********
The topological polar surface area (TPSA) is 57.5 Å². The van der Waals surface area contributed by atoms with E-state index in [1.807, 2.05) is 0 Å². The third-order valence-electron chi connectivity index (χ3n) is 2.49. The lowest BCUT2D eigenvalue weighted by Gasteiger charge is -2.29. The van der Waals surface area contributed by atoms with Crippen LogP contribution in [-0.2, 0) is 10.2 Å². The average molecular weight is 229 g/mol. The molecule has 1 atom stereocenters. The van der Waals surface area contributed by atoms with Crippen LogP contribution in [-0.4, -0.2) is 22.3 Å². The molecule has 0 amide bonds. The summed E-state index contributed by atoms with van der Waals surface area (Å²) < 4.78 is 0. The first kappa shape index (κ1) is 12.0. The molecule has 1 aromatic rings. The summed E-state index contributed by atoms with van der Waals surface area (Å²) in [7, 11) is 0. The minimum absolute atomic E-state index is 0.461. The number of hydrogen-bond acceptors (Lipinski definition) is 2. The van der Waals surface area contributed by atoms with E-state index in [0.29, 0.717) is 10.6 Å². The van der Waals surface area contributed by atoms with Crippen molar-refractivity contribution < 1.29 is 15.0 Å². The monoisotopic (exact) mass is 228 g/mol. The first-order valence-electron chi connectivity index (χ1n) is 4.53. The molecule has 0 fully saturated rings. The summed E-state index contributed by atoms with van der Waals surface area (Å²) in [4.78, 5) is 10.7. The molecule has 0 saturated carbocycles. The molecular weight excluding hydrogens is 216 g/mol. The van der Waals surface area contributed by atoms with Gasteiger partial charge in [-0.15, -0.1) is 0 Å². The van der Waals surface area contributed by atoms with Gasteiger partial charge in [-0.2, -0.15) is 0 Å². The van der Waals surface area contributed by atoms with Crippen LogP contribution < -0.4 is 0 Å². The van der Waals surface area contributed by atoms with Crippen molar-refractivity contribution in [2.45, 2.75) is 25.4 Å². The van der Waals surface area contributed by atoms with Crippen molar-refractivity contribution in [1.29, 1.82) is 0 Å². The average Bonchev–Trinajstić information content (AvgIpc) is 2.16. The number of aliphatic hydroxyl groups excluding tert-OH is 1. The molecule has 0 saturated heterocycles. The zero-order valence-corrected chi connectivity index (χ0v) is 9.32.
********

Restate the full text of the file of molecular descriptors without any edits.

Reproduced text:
The topological polar surface area (TPSA) is 57.5 Å². The van der Waals surface area contributed by atoms with E-state index in [1.807, 2.05) is 0 Å². The third-order valence-electron chi connectivity index (χ3n) is 2.49. The lowest BCUT2D eigenvalue weighted by Gasteiger charge is -2.29. The van der Waals surface area contributed by atoms with Crippen LogP contribution in [-0.2, 0) is 10.2 Å². The average molecular weight is 229 g/mol. The molecule has 1 atom stereocenters. The van der Waals surface area contributed by atoms with Crippen LogP contribution in [-0.4, -0.2) is 22.3 Å². The molecule has 0 amide bonds. The summed E-state index contributed by atoms with van der Waals surface area (Å²) < 4.78 is 0. The first kappa shape index (κ1) is 12.0. The molecule has 1 aromatic rings. The summed E-state index contributed by atoms with van der Waals surface area (Å²) in [7, 11) is 0. The minimum absolute atomic E-state index is 0.461. The number of hydrogen-bond acceptors (Lipinski definition) is 2. The van der Waals surface area contributed by atoms with E-state index in [0.29, 0.717) is 10.6 Å². The van der Waals surface area contributed by atoms with Crippen molar-refractivity contribution < 1.29 is 15.0 Å². The monoisotopic (exact) mass is 228 g/mol. The first-order valence-electron chi connectivity index (χ1n) is 4.53. The molecule has 0 fully saturated rings. The summed E-state index contributed by atoms with van der Waals surface area (Å²) in [4.78, 5) is 10.7. The molecule has 0 saturated carbocycles. The molecular weight excluding hydrogens is 216 g/mol. The van der Waals surface area contributed by atoms with Gasteiger partial charge in [-0.15, -0.1) is 0 Å². The van der Waals surface area contributed by atoms with Gasteiger partial charge in [-0.2, -0.15) is 0 Å². The van der Waals surface area contributed by atoms with Crippen LogP contribution < -0.4 is 0 Å². The van der Waals surface area contributed by atoms with Crippen molar-refractivity contribution in [2.45, 2.75) is 25.4 Å². The van der Waals surface area contributed by atoms with Crippen molar-refractivity contribution in [1.29, 1.82) is 0 Å². The average Bonchev–Trinajstić information content (AvgIpc) is 2.16. The number of aliphatic hydroxyl groups excluding tert-OH is 1. The molecule has 0 saturated heterocycles. The zero-order valence-corrected chi connectivity index (χ0v) is 9.32.